Second Warning That Screening Unit In Trouble
The resignation of the clinical director for the National Screening Unit is the second warning in less than a month that the screening programme is in trouble, Green Health spokesperson Sue Kedgley said today.
The resignation follows warnings from international expert Dr Euphemia McGoogan last month that the unit was in crisis, and that Dr Julia Peters was severely over-loaded and over-stretched as clinical director.
"Dr Peters' resignation shows how urgent it is that the Minister of Health makes it a priority in the next budget to properly fund the unit," said Ms Kedgley.
"In our view, the Minister should also set up the unit independently to give the clinical director more authority."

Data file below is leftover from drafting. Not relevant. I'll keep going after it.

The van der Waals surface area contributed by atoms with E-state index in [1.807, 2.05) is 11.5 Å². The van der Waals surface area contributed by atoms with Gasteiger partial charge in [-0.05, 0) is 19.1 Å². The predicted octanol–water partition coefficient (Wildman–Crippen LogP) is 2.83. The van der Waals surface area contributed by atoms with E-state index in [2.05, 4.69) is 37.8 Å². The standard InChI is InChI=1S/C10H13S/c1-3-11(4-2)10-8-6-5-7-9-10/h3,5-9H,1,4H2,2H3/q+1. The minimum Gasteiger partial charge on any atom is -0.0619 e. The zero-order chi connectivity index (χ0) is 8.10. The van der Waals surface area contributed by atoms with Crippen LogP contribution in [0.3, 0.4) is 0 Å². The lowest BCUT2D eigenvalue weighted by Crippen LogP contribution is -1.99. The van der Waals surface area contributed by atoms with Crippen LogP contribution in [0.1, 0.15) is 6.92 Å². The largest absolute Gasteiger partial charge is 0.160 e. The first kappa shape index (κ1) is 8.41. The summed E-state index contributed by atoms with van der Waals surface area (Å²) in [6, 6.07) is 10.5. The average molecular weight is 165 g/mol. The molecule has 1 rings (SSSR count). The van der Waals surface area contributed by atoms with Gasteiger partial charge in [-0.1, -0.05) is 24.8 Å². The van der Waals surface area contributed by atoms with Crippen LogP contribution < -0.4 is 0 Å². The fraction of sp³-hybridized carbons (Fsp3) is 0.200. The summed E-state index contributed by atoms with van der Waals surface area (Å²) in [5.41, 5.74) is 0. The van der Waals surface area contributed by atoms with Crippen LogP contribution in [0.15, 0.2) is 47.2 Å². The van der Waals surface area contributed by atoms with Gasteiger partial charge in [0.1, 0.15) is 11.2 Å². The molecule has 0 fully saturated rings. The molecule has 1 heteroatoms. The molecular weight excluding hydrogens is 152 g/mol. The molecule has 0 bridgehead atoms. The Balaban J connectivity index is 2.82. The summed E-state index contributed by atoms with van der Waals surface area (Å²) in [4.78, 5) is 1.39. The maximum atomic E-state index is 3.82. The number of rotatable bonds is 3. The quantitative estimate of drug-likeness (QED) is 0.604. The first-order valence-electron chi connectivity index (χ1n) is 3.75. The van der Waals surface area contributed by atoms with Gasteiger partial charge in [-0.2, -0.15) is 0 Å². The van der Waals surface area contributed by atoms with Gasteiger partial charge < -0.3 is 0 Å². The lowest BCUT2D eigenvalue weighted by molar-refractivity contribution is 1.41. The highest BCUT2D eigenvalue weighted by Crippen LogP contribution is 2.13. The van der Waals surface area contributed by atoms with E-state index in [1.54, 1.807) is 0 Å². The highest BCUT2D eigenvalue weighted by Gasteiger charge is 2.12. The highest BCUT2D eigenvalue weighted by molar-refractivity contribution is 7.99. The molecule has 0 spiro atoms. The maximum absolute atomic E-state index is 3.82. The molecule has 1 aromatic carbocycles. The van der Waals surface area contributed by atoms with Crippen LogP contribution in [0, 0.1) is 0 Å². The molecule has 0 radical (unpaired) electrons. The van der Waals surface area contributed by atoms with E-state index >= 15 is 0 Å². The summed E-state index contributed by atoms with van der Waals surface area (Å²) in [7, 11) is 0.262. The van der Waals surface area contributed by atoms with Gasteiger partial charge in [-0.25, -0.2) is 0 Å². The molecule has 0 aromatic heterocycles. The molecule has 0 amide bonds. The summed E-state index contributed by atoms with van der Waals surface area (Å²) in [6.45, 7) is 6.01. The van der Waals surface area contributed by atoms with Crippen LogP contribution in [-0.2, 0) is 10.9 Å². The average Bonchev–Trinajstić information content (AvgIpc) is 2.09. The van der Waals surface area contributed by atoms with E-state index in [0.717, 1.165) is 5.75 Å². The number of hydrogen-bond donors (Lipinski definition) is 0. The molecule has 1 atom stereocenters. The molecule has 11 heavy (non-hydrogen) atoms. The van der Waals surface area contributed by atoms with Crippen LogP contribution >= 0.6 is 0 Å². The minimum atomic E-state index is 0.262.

Ms Kedgley said clearly the lack of funding and support had taken its toll on Dr Peters, leading to her decision to remain involved only on a part-time basis.
"Her resignation is a major loss of experience and knowledge from the unit, and will do nothing to restore women's confidence in the screening programme."
"What is the point of maintaining a national register and running a $33 million cervical screening programme if women do not have confidence in it, and therefore are less likely to get regular smears?" she said.